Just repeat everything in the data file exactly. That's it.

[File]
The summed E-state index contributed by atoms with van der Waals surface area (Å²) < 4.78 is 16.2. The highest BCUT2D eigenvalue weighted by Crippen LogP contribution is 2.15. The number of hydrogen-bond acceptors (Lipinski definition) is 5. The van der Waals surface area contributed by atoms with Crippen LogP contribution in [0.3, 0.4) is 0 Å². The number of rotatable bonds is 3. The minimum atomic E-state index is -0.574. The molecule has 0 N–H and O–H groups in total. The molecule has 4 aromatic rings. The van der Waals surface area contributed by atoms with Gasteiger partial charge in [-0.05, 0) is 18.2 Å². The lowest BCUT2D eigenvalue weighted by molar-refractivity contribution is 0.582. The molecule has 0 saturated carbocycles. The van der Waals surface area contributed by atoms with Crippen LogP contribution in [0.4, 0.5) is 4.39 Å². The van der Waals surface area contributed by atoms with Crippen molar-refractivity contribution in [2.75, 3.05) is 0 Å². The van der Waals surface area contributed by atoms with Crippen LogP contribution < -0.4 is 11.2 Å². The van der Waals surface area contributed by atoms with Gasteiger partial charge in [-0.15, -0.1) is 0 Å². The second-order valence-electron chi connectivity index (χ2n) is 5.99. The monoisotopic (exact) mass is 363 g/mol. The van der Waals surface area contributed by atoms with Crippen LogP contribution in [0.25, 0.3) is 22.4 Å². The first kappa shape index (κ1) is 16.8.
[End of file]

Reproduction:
The summed E-state index contributed by atoms with van der Waals surface area (Å²) < 4.78 is 16.2. The highest BCUT2D eigenvalue weighted by Crippen LogP contribution is 2.15. The number of hydrogen-bond acceptors (Lipinski definition) is 5. The van der Waals surface area contributed by atoms with Crippen LogP contribution in [0.3, 0.4) is 0 Å². The number of rotatable bonds is 3. The minimum atomic E-state index is -0.574. The molecule has 0 N–H and O–H groups in total. The molecule has 4 aromatic rings. The van der Waals surface area contributed by atoms with Gasteiger partial charge in [-0.05, 0) is 18.2 Å². The lowest BCUT2D eigenvalue weighted by molar-refractivity contribution is 0.582. The molecule has 0 saturated carbocycles. The van der Waals surface area contributed by atoms with Crippen LogP contribution in [0.4, 0.5) is 4.39 Å². The van der Waals surface area contributed by atoms with Crippen molar-refractivity contribution in [2.75, 3.05) is 0 Å². The van der Waals surface area contributed by atoms with Crippen LogP contribution < -0.4 is 11.2 Å². The van der Waals surface area contributed by atoms with Gasteiger partial charge in [-0.15, -0.1) is 0 Å². The second-order valence-electron chi connectivity index (χ2n) is 5.99. The monoisotopic (exact) mass is 363 g/mol. The van der Waals surface area contributed by atoms with Crippen LogP contribution in [0.25, 0.3) is 22.4 Å². The first kappa shape index (κ1) is 16.8.